Talk:Pollice verso

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It's demonstrated that this symbol is not corroborated by any document (pictures, writings...). So this picture helps broadcasting this myth about gladiators. There is, too, a theory that says that the thumb down indicates exactly the opposite, that the man needs to keep on live.

-)

I saw something about this on the History Channel. Thumbs up meant "run him through" & thumbs down meant "throw down your swords." —Preceding unsigned comment added by 24.17.134.7 (talk) 09:07, 5 May 2011 (UTC)

There's many sites that support this, with quotes from antiquity even. Here's one: http://wordinfo.info/unit/3735/ip:1/il:K —Preceding unsigned comment added by 24.17.134.7 (talk) 09:11, 5 May 2011 (UTC)

Here is another from 1932 that already assumes the popular notion of 'thumbs up' to be incorrect: http://en.wikipedia.org/wiki/File:Punch_Free_Trade.jpg 69.207.128.243 (talk) 17:09, 10 July 2011 (UTC)

Wow, This Whole Thing Needs Fixing[edit]

This article (as of August 2010) is WORTHLESS. The writing style is rather childish and there are no citations for anything. It all seems to spill out of the unsophisticated mind of the author. I don't feel I can trust anything in this article. Maybe there are truthful statements here (maybe it's all true) but there is too much missing and the quality is too poor for me to believe any of it. Gingermint (talk) 01:15, 8 August 2010 (UTC)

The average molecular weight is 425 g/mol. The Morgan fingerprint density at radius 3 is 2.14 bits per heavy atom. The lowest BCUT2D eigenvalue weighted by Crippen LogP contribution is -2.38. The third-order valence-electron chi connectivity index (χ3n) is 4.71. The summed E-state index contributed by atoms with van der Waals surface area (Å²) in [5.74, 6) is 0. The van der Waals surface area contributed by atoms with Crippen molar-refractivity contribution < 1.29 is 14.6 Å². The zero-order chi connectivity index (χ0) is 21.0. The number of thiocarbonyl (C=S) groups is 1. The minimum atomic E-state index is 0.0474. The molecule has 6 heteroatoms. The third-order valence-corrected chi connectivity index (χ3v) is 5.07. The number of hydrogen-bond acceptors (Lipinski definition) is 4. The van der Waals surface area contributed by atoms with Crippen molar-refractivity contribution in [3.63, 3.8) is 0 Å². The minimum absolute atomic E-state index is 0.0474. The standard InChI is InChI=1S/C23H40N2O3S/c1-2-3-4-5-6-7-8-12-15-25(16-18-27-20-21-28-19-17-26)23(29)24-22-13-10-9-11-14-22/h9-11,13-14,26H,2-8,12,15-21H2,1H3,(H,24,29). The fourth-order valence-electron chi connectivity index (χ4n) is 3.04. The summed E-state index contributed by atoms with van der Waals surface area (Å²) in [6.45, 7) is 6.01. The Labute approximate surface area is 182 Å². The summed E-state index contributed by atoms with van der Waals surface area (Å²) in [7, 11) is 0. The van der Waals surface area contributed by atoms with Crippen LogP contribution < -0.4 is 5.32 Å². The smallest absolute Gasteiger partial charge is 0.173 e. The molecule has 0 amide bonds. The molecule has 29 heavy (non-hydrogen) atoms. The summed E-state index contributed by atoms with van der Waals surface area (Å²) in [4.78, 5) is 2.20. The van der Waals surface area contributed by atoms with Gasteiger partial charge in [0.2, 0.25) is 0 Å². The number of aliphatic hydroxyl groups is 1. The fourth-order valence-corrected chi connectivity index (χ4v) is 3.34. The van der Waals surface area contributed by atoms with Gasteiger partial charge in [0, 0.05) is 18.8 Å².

Juvenal Satire III[edit]

The article mentions Juvenal's Satire III. While it does use "verso pollice" and thus should be included in the article, it doesn't say anything about which direction of the thumb indicates which result.--Mrcolj (talk) 21:04, 18 August 2010 (UTC)

Pliny and "Pollice Presso"[edit]

Apparently Pliny's use of Pollice Presso, if it can be established as the opposite of Pollice Verso, is a huge hint. No time to do it myself.--Mrcolj (talk) 21:19, 18 August 2010 (UTC)

Implied question[edit]

Even if we assume that thumbs up meant "yes" and thumbs down meant "no" then as they would today, there is still the issue of what the implied question was. Is the victorious gladiator asking "Shall I allow my defeated opponent to live?" or "Shall I kill my defeated opponent?"? JRSpriggs (talk) 09:31, 2 January 2013 (UTC)